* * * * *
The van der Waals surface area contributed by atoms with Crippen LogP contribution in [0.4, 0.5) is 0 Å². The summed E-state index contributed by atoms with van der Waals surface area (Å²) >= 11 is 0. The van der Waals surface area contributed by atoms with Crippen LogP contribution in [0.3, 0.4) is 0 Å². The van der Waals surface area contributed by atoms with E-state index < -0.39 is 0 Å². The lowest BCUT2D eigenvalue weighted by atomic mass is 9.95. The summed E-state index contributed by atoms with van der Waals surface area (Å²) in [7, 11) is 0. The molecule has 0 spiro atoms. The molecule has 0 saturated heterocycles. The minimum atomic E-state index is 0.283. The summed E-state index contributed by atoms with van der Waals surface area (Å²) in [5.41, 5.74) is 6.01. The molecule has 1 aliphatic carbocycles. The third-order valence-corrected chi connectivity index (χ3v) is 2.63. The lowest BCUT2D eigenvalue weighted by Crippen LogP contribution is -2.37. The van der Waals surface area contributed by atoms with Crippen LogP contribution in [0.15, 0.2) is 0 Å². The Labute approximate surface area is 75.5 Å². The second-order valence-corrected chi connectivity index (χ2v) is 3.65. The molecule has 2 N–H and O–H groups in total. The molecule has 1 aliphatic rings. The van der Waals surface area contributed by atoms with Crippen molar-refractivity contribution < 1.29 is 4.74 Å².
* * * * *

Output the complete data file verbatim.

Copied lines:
The van der Waals surface area contributed by atoms with Crippen LogP contribution in [0.4, 0.5) is 0 Å². The summed E-state index contributed by atoms with van der Waals surface area (Å²) >= 11 is 0. The van der Waals surface area contributed by atoms with Crippen LogP contribution in [0.3, 0.4) is 0 Å². The van der Waals surface area contributed by atoms with E-state index < -0.39 is 0 Å². The lowest BCUT2D eigenvalue weighted by atomic mass is 9.95. The summed E-state index contributed by atoms with van der Waals surface area (Å²) in [7, 11) is 0. The molecule has 0 spiro atoms. The molecule has 0 saturated heterocycles. The minimum atomic E-state index is 0.283. The summed E-state index contributed by atoms with van der Waals surface area (Å²) in [5.41, 5.74) is 6.01. The molecule has 1 aliphatic carbocycles. The third-order valence-corrected chi connectivity index (χ3v) is 2.63. The lowest BCUT2D eigenvalue weighted by Crippen LogP contribution is -2.37. The van der Waals surface area contributed by atoms with Crippen LogP contribution in [0.15, 0.2) is 0 Å². The Labute approximate surface area is 75.5 Å². The second-order valence-corrected chi connectivity index (χ2v) is 3.65. The molecule has 2 N–H and O–H groups in total. The molecule has 1 aliphatic rings. The van der Waals surface area contributed by atoms with Crippen molar-refractivity contribution < 1.29 is 4.74 Å².